The Court does refer without comment to French J’s comments in Uprising Dragon Ltd v Benedict Trading & Shipping Pty Ltd,4 that ‘although it was not necessary to decide the matter finally, the exclusion of a right of manufacture from a licence raised a question as to whether the applicant in that matter had standing to sue for infringement as an exclusive licensee’.

The Court held that Brand Developers did not have standing as an ‘exclusive licensee’ under the Patents Act. While the reasoning is brief, the danger signs are clear:

  1. The Court clearly agrees that at any time there can only be one exclusive licence and that licence must preclude the patentee from exercising any of its patent rights in Australia, following Yates J’s reasoning in Bristol-Myers Squibb. Although not expressly stated, holding that Brand Developers did not have an exclusive licence may have been on the basis that the patentee can grant once and once only the exclusive right to exploit the patent. Once the patentee has granted any licence of any ‘exploit’ rights to a licensee, it is no longer possible for the patentee to grant rights to that licensee so as to result in that licensee holding all ‘exploit’ rights and being an ‘exclusive licensee’.
  2. The Court also disapproved of the failure to ensure that the grant of licences were consistent with the rights held by the licensor and sub-licensor at each stage. Blue Gentian could not in fact grant the entire right to ‘exploit’ exclusively to Brand Developers at the time at which it purported to do so, because significant rights included in the right to ‘exploit’ had already been granted by Blue Gentian to NEI, and were not able to be granted to Brand Developers.
  3. The Court may have been guided by the failure to deal with the chain of title for the ‘manufacture right’ in its determination that Brand Developers could not be an ‘exclusive licensee’. Although Blue Gentian purported to grant to Brand Developers the entire exclusive right to exploit the patents (including the right to manufacture) in Australia to, it could not do so because it had previously granted rights (including the right to manufacture) exclusively to NEI.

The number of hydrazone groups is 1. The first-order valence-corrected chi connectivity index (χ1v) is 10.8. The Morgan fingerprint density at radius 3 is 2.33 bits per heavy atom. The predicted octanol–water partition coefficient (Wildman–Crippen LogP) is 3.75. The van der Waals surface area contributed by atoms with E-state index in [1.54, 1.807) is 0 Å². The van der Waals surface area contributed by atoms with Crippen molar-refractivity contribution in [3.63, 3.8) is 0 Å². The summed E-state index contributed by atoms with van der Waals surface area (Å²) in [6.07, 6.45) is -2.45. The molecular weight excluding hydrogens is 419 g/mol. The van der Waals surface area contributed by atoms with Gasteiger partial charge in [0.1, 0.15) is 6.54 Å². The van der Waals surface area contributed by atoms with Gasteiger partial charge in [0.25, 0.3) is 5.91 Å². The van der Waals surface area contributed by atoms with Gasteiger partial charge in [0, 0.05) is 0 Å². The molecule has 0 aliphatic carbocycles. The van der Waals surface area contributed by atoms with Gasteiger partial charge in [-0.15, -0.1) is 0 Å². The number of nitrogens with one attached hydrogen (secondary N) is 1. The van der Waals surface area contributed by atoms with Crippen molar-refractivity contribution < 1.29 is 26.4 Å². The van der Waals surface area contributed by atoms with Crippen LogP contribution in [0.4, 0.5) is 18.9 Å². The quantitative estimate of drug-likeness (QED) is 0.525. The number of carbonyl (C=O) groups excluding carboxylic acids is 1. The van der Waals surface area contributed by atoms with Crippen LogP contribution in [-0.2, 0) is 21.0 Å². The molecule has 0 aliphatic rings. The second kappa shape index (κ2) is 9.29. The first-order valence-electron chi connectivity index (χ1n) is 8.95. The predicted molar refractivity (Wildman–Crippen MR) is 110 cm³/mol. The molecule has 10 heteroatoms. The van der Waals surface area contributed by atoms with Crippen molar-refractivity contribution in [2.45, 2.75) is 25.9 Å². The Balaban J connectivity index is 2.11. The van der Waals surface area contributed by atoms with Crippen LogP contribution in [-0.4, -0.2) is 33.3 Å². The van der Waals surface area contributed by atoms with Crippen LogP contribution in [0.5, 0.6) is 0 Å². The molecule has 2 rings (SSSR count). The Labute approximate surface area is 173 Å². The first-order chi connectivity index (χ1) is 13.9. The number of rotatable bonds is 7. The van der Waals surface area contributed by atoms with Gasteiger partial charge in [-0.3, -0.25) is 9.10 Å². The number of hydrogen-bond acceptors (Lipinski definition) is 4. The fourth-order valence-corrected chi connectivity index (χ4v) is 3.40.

Exclusivity has to add up

The conclusion is that if you want a patent licensee to be an exclusive licensee for the purposes of the Patents Act, the entirety of the ‘exploit’ right has to be held by that patent licensee.

If there have been previous grants of licence to third parties, ideally those licences must be terminated. For more abundant caution, where an existing licence for part of the ‘exploit’ right cannot be terminated but can be sub-licensed, that licence should be amended to include the whole ‘exploit’ right before that licensee grants an exclusive sub-licence to the relevant patent licensee.

If there are ‘exploit’ rights that have never been granted to third parties, all those rights need to be exclusively granted to the relevant patent licensee, without overstating the grant to include ‘exploit’ rights that have been previously granted to the third parties.

Here, Brand Developers would have been better placed to argue that it was an ‘exclusive licensee’ if its licence from NEI included the right to manufacture, and if its licence from Blue Gentian was expressed to only include those ‘exploit’ rights that had not been granted to NEI.